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Childhood and Youth Studies

Childhood and Youth Studies

Contributing to realising children and young people’s human rights through research, teaching, policy and practice in childhood and youth studies

Environmental Politics in Education: Making a Manifesto with Young People

Featured image of the Environmental Politics in Education blog
Reading Time: 3 minutes

Childhood and Youth Studies Research Group blog

Authors: Dr Lynda Dunlop (University of York) and Prof. Elizabeth Rushton (University of Stirling)

The planet is getting hotter. This has dire consequences for humans and other organisms, with flood, fire and drought leading to food insecurity and climate change induced migration.  Urgent action is needed now, and education has a key role to play in tackling climate change – from learning about the causes of climate change and how to reduce greenhouse gas emissions to creating capabilities to adapt to the conditions brought about by climate change.  At present, however, as the United Nations (UN) notes, education often contributes to unsustainable living through a lack of opportunity for learners to question their own lifestyles and the systems and structures that promote those lifestyles. What would education look like if it prioritised environmental sustainability?  This is the question we explored with young people and teachers from across the UK through the BERA Research Commission on Education for Environmental Sustainability.

A manifesto can challenge or provoke at the same time as suggesting positive actions that can be taken forward.  It is, in the words of Biesta & Säfström (2011), “an attempt to speak and, through this, create an opening, a moment of interruption”(p.532).  Manifestos are a call to unite and demonstrate against dominant systems in order to make change (Brett, 2019).  We brought together over 200 young people (aged 16-18), teachers and teacher educators – those with arguably the greatest stake – to create a vision for education for environmental sustainability across the jurisdictions of the UK.  The overview of the process of manifesto-making  is presented in the video and article and can be summarised as follows:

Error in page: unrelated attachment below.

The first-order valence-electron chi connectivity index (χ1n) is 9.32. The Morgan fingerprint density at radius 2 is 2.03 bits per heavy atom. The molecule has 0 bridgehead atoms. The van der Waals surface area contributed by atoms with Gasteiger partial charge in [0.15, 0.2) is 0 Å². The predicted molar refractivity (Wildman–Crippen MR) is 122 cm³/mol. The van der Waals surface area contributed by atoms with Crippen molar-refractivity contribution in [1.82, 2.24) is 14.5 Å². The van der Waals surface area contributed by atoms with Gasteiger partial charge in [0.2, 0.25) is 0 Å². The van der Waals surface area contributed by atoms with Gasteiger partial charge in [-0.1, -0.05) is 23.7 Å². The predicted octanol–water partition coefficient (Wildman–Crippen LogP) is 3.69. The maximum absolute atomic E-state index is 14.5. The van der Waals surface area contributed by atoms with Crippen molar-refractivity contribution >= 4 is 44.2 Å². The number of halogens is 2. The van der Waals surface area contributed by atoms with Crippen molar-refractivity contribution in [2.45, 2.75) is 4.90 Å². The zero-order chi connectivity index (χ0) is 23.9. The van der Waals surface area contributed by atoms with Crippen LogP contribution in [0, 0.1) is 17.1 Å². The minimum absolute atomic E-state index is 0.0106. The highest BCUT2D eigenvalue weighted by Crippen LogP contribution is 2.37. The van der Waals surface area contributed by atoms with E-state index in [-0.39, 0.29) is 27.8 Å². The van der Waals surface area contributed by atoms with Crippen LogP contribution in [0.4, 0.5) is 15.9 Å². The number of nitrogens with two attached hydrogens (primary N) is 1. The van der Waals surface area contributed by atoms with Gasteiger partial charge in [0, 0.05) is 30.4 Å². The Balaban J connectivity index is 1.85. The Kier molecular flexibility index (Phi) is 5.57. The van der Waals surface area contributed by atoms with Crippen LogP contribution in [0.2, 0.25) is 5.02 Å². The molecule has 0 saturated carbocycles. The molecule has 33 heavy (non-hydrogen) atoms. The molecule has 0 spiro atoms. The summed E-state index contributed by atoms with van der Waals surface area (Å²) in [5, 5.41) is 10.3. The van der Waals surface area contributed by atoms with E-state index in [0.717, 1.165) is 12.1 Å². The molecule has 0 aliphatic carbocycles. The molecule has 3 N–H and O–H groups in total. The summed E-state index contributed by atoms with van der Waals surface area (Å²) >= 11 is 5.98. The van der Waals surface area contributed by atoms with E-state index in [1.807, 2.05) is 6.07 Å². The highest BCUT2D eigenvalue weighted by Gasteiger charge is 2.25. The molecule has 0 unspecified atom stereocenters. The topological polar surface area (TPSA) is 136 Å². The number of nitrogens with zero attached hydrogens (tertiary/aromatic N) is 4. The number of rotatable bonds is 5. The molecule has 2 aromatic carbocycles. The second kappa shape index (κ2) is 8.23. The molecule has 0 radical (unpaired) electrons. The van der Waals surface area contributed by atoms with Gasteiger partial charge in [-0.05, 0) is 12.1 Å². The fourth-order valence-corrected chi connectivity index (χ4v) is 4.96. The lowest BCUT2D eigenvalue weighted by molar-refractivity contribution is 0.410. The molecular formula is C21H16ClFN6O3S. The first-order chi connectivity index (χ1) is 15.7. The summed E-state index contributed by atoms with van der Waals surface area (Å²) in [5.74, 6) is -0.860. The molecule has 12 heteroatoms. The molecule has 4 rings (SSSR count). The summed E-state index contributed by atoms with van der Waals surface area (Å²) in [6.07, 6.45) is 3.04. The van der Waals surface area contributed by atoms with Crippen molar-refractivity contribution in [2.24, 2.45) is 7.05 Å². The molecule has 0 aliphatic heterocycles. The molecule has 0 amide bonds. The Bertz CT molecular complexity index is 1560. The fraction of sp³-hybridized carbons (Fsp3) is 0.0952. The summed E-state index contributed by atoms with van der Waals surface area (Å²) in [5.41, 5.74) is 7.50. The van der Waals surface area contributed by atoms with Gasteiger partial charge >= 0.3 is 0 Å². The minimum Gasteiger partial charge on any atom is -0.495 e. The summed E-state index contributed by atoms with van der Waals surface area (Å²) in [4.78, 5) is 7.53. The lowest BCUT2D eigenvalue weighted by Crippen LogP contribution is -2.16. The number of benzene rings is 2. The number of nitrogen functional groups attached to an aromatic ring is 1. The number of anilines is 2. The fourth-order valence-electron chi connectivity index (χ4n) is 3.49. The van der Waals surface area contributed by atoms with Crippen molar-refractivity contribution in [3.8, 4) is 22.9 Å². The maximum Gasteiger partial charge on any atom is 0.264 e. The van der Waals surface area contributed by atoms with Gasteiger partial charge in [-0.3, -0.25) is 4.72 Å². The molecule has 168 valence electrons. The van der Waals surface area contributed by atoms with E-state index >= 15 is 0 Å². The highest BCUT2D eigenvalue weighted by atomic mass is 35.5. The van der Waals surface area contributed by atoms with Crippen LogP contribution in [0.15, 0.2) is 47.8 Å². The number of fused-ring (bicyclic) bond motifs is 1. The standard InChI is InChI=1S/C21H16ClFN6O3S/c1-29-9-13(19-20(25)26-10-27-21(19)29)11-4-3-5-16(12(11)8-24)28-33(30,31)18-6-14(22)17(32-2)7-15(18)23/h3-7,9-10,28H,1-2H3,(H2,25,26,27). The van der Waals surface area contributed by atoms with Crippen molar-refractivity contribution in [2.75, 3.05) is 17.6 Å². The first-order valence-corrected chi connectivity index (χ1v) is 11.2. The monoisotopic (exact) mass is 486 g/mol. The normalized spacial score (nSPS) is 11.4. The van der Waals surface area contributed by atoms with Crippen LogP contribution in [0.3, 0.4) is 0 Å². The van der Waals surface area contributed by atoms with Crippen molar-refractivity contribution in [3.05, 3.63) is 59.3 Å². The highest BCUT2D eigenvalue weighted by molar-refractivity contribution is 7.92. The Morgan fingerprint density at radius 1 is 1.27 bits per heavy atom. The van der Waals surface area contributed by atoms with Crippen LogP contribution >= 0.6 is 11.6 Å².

• Provocation: Inviting and sharing provocations on a range of themes and from a range of perspectives.
  • Imagination: Imagining the future of education and how we get there, and sharing these ideas with each other.
  • Visioning: Bringing ideas to life through art.
  • Manifesting: Presenting these ideas as a manifesto on education for environmental sustainability.

The Manifesto for Education for Environmental Sustainability was launched in November 2021, with invited responses from the artist and Honorary President of the Black Environment Network, Judy Ling Wong CBE, Molly Hucker a youth activist, Lord Jim Knight (a serving member of the House of Lords) and Sarah Roberston, Director of Education and Professional Practice at the Royal Society of Chemistry.  The launch aimed to bring the perspectives of young people and teachers shared through the manifesto into conversation with those who can change policy and practice at different levels. The manifesto calls for actions at different levels: in classrooms, schools, communities and at policy level. There was broad consensus that there were significant opportunities to enhance education for environmental sustainability across the UK, particularly where the focus is limited to science and geography lessons. Educational policies which prioritise collective, equitable action, dialogue and positive problem solving were highlighted through the manifesto.

The manifesto challenges the status quo, however the consensual approach means that it focuses on reform rather than transformation, and such approaches are unlikely to maximise the contribution of education in societies’ response to the climate and ecological crises.  As Stein et al. (2020) argue:

The predicament we face is not primarily rooted in ignorance and thus solvable with more knowledge, nor primarily rooted in immorality and thus solvable with more normative values; rather, it is rooted in denials that stem from harmful desires for and investments in the continuity of the securities and satisfactions promised by modernity-coloniality. (p. 1).

That said, working with teachers and young people, we have trialled a process for articulating the educational problem and identifying and prioritising solutions which can be translated into educational realities. As one young person commented:

current education systems give limited support- but the capabilities could be massive as you not only teach people about the environmental issues but you’re giving them the knowledge to create solutions

 Similarly, a teacher noted that the process had highlighted the need for immediate action at the same time as planning for more structural transformation:

I feel the need to acknowledge that these questions need answering twice: once in terms of working towards a fundamental reworking of the education system for a world where sustainability is an existential issue and not a fringe interest; and again in terms of what we can achieve until such time as fundamental reform is delivered

The manifesto project brought together people from across the UK who are passionate about harnessing the potential of education to respond to climate crisis and some of the greatest threats of our time, creating opportunities for intergenerational solidarity, the sharing of ideas and positive visions of the future of education.

You can read more about the Manifesto project here.

Image credit: Maisy Summer

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